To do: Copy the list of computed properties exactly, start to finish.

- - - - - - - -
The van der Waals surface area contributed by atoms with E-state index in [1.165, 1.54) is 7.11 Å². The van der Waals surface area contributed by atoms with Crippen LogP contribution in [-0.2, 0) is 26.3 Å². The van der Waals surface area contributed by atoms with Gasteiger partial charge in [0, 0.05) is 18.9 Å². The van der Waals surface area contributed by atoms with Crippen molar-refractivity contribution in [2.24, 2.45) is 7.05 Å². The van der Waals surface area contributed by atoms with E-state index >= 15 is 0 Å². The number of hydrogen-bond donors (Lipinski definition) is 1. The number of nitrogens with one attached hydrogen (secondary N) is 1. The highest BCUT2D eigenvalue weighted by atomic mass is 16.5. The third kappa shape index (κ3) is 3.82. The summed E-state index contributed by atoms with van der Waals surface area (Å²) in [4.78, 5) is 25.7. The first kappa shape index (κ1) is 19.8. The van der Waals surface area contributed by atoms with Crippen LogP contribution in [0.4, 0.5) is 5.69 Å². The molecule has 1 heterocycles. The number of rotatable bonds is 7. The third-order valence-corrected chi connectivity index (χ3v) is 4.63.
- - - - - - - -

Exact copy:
The van der Waals surface area contributed by atoms with E-state index in [1.165, 1.54) is 7.11 Å². The van der Waals surface area contributed by atoms with Crippen LogP contribution in [-0.2, 0) is 26.3 Å². The van der Waals surface area contributed by atoms with Gasteiger partial charge in [0, 0.05) is 18.9 Å². The van der Waals surface area contributed by atoms with Crippen molar-refractivity contribution in [2.24, 2.45) is 7.05 Å². The van der Waals surface area contributed by atoms with E-state index >= 15 is 0 Å². The number of hydrogen-bond donors (Lipinski definition) is 1. The number of nitrogens with one attached hydrogen (secondary N) is 1. The highest BCUT2D eigenvalue weighted by atomic mass is 16.5. The third kappa shape index (κ3) is 3.82. The summed E-state index contributed by atoms with van der Waals surface area (Å²) in [4.78, 5) is 25.7. The first kappa shape index (κ1) is 19.8. The van der Waals surface area contributed by atoms with Crippen LogP contribution in [0.4, 0.5) is 5.69 Å². The molecule has 1 heterocycles. The number of rotatable bonds is 7. The third-order valence-corrected chi connectivity index (χ3v) is 4.63.